To install click the Add extension button. That's it.

The source code for the WIKI 2 extension is being checked by specialists of the Mozilla Foundation, Google, and Apple. You could also do it yourself at any point in time.

Kelly Slayton
Congratulations on this excellent venture… what a great idea!
Alexander Grigorievskiy
I use WIKI 2 every day and almost forgot how the original Wikipedia looks like.
Live Statistics
English Articles
Improved in 24 Hours
Added in 24 Hours
Show all languages
What we do. Every page goes through several hundred of perfecting techniques; in live mode. Quite the same Wikipedia. Just better.

RAF North Witham

From Wikipedia, the free encyclopedia

RAF North Witham
USAAF Station AAF-479
Located Near North Witham, Lincolnshire, England
North Witham airfield, 19 March 1944. Note the cluster of hangars in the technical site, to the northwest of the airfield, and the dispersed T-2 hangar, on the southeast side of the airfield.
RAF North Witham, shown within Lincolnshire
Coordinates52°47′35″N 000°35′53″W / 52.79306°N 0.59806°W / 52.79306; -0.59806
TypeMilitary airfield
Site information
Controlled byUnited States Army Air Forces
Royal Air Force
Site history
In use1943-1945
Battles/warsEuropean Theatre of World War II
Air Offensive, Europe July 1942 - May 1945
Garrison information
GarrisonNinth Air Force
RAF Maintenance Command
Occupants1st Tactical Air Depot
IX Troop Carrier Pathfinder Group (Provisional)

RAF North Witham is a former World War II airfield in Lincolnshire, England. The airfield is located in Twyford Wood, off the A1 between Stamford and Grantham about 104 miles (167 km) north-northwest of London

Opened in 1943, it was used by both the Royal Air Force and United States Army Air Forces. During the war it was used primarily as a transport airfield. After the war it was closed in late 1945.

Today the remains of the airfield are mostly woodland maintained by the Forestry Commission with the old concrete runways still accessible.

YouTube Encyclopedic

  • 1/5
    3 117
  • Twyford Wood (RAF North Witham)
  • 101st Airborne Division - North Witham - 05/1944 - DDay-Overlord
  • 50th Troop Carrier Wing - RAF Upottery - 05/06/1944 - DDay-Overlord
  • Incredibly Spooky WWII Control Tower (Haunted by Airmen)
  • 82nd Airborne Division - RAF Spanhoe - 05/06/1944 - DDay-Overlord





North Witham was known as USAAF Station AAF-479 for security reasons by the USAAF during the war, and by which it was referred to instead of location. Its USAAF Station Code was "NW".

1st Tactical Air Depot

North Witham was allocated to the USAAF Troop Carrier Command in August 1943. Its immediate task was to distribute transport aircraft and the means of maintaining them to operational groups of the USAAF. USAAF C-47 maintenance repair activities continued at North Witham until May 1945, albeit on a reducing scale.

RAF Maintenance Command use

On 1 June 1945 the station was handed over to No. 40 Group, RAF Maintenance Command.

Civil use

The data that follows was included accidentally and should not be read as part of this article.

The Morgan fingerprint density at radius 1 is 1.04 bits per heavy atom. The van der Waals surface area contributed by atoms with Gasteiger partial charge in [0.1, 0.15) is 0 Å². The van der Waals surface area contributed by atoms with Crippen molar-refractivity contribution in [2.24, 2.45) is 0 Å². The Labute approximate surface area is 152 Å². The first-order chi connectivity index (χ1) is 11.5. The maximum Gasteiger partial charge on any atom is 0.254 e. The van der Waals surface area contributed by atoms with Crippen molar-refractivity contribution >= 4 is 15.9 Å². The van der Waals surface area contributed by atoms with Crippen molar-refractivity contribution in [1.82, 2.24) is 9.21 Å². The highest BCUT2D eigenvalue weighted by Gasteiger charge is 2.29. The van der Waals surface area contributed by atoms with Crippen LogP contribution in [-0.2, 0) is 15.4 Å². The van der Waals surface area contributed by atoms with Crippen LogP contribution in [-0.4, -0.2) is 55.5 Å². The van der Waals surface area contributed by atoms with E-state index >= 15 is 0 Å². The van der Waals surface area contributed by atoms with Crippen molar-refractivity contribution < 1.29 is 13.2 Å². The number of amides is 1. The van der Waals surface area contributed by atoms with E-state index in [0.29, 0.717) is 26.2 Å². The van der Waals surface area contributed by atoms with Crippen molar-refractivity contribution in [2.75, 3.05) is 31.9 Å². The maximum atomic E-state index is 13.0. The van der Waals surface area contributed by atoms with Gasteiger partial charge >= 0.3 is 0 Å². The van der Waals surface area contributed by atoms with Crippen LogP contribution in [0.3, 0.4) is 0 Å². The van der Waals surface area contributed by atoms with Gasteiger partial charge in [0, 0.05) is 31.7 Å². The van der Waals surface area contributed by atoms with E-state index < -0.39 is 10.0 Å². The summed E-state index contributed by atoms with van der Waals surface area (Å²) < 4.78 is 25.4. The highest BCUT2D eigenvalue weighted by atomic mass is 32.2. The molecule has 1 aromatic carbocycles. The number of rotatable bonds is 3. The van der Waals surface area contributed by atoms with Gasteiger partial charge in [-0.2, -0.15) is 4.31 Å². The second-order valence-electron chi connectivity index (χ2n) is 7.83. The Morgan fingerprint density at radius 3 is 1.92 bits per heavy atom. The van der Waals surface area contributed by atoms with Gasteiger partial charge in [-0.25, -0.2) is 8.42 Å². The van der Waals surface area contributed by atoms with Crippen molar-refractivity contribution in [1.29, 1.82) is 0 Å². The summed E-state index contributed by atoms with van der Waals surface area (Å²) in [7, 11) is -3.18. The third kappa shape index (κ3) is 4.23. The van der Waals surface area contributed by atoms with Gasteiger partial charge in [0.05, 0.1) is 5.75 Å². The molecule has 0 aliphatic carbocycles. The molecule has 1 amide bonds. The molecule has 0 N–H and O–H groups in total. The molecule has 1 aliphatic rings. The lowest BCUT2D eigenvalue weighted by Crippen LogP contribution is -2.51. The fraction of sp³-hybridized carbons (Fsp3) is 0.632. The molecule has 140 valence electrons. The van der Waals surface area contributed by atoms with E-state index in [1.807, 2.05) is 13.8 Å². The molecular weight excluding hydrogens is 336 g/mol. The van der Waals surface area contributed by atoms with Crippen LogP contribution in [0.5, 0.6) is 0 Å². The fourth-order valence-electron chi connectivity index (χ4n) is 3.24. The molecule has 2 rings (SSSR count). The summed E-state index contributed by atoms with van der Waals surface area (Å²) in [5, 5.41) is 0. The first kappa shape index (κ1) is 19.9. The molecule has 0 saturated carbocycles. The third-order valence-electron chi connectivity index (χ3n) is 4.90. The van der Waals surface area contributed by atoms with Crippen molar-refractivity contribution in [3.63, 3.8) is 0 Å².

The site was originally partially wooded and some of this remained to the northeast of the runways throughout the military period, but after closure the Forestry Commission planted most of the airfield with oak (Quercus robur) and conifers. Part of it is now a reserve for butterflies and the concrete is slowly being broken up and removed. Ghostly outlines of large numbers of loop dispersal hardstands can be seen in aerial photography, with the perimeter track being reduced to a single lane road. The runway pattern can clearly be seen, some still remaining at full width, other parts being now at half width or less. All of the remaining runway sections are in a very deteriorated condition.

However, the southern end of the airfield is something of an industrial estate with large numbers of grain silos and highway trailers being parked. In addition, there appears to be a very large graveyard of ex MOD equipment (now operated by Witham Specialist Vehicles Limited who dispose of surplus UK MOD equipment), where C-47s and CG-4 Waco Gliders once were parked prior to the invasion of Continental Europe.

The airfield's proximity to a junction of the A1 road means that development is pressing against the wood from the north-west. Nonetheless the derelict control tower remains and on a warm summer's day, on the runway, in the quiet of the trees, it is a very atmospheric place.

See also

(US 508th Parachute Infantry Regiment) also flew from RAF Folkingham.


 This article incorporates public domain material from the Air Force Historical Research Agency website

  • Bruce Barrymore Halpenny Actions Stations 2 (1991) ISBN 1-85260-405-0.
  • Forestry Commission website, Twyford Wood wildlife
  • Freeman, Roger A. (1994) UK Airfields of the Ninth: Then and Now 1994. After the Battle ISBN 0-900913-80-0
  • Chorlton, Martyn O (2003) Paths in the Wood: A Complete History of RAF North Witham. Old Forge Publishing ISBN 0-9544507-0-1.
  • Maurer, Maurer (1983). Air Force Combat Units Of World War II. Maxwell AFB, Alabama: Office of Air Force History. ISBN 0-89201-092-4.

External links

This page was last edited on 24 November 2018, at 19:53
Basis of this page is in Wikipedia. Text is available under the CC BY-SA 3.0 Unported License. Non-text media are available under their specified licenses. Wikipedia® is a registered trademark of the Wikimedia Foundation, Inc. WIKI 2 is an independent company and has no affiliation with Wikimedia Foundation.